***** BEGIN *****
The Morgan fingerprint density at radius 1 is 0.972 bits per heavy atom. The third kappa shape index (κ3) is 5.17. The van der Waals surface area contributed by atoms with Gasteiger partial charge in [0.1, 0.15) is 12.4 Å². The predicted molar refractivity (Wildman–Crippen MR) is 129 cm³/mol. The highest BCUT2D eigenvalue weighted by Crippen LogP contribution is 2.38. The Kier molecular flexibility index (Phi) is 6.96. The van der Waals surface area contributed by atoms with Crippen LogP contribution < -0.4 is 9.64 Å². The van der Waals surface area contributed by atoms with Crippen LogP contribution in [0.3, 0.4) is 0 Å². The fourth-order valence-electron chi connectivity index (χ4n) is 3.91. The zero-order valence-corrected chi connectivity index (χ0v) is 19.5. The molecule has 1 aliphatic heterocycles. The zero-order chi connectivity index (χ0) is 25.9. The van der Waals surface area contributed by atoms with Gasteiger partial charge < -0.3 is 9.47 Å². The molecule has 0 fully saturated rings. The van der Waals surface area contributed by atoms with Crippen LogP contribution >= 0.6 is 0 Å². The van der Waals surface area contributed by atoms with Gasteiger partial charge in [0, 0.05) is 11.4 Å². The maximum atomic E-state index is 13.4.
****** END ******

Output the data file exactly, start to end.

The Morgan fingerprint density at radius 1 is 0.972 bits per heavy atom. The third kappa shape index (κ3) is 5.17. The van der Waals surface area contributed by atoms with Gasteiger partial charge in [0.1, 0.15) is 12.4 Å². The predicted molar refractivity (Wildman–Crippen MR) is 129 cm³/mol. The highest BCUT2D eigenvalue weighted by Crippen LogP contribution is 2.38. The Kier molecular flexibility index (Phi) is 6.96. The van der Waals surface area contributed by atoms with Crippen LogP contribution < -0.4 is 9.64 Å². The van der Waals surface area contributed by atoms with Crippen LogP contribution in [0.3, 0.4) is 0 Å². The fourth-order valence-electron chi connectivity index (χ4n) is 3.91. The zero-order valence-corrected chi connectivity index (χ0v) is 19.5. The molecule has 1 aliphatic heterocycles. The zero-order chi connectivity index (χ0) is 25.9. The van der Waals surface area contributed by atoms with Gasteiger partial charge < -0.3 is 9.47 Å². The molecule has 0 fully saturated rings. The van der Waals surface area contributed by atoms with Crippen LogP contribution >= 0.6 is 0 Å². The van der Waals surface area contributed by atoms with Gasteiger partial charge in [0, 0.05) is 11.4 Å². The maximum atomic E-state index is 13.4.